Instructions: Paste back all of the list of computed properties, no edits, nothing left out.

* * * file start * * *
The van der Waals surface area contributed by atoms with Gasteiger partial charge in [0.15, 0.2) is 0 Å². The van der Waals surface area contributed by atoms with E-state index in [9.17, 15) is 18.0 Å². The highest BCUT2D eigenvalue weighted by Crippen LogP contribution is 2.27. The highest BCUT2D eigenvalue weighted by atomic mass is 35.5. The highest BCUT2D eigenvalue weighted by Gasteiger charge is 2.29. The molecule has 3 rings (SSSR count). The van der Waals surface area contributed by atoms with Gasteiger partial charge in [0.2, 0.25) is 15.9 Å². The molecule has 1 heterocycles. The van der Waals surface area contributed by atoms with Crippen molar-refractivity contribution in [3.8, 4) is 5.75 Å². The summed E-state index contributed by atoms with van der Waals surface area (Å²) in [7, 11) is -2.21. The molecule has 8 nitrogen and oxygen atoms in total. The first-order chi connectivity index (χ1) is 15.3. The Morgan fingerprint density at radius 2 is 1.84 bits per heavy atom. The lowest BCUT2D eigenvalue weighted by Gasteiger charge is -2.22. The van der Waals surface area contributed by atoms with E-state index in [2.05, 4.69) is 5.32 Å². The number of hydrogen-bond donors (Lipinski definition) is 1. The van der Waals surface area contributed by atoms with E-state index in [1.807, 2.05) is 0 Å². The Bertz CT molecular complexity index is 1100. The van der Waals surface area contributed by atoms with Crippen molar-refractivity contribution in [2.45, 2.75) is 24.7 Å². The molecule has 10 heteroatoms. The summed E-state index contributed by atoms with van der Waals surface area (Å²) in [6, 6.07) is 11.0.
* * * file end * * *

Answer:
The van der Waals surface area contributed by atoms with Gasteiger partial charge in [0.15, 0.2) is 0 Å². The van der Waals surface area contributed by atoms with E-state index in [9.17, 15) is 18.0 Å². The highest BCUT2D eigenvalue weighted by Crippen LogP contribution is 2.27. The highest BCUT2D eigenvalue weighted by atomic mass is 35.5. The highest BCUT2D eigenvalue weighted by Gasteiger charge is 2.29. The molecule has 3 rings (SSSR count). The van der Waals surface area contributed by atoms with Gasteiger partial charge in [0.2, 0.25) is 15.9 Å². The molecule has 1 heterocycles. The van der Waals surface area contributed by atoms with Crippen molar-refractivity contribution in [3.8, 4) is 5.75 Å². The summed E-state index contributed by atoms with van der Waals surface area (Å²) in [7, 11) is -2.21. The molecule has 8 nitrogen and oxygen atoms in total. The first-order chi connectivity index (χ1) is 15.3. The Morgan fingerprint density at radius 2 is 1.84 bits per heavy atom. The lowest BCUT2D eigenvalue weighted by Gasteiger charge is -2.22. The van der Waals surface area contributed by atoms with E-state index in [2.05, 4.69) is 5.32 Å². The number of hydrogen-bond donors (Lipinski definition) is 1. The van der Waals surface area contributed by atoms with E-state index in [1.807, 2.05) is 0 Å². The Bertz CT molecular complexity index is 1100. The van der Waals surface area contributed by atoms with Crippen molar-refractivity contribution in [2.45, 2.75) is 24.7 Å². The molecule has 10 heteroatoms. The summed E-state index contributed by atoms with van der Waals surface area (Å²) in [6, 6.07) is 11.0.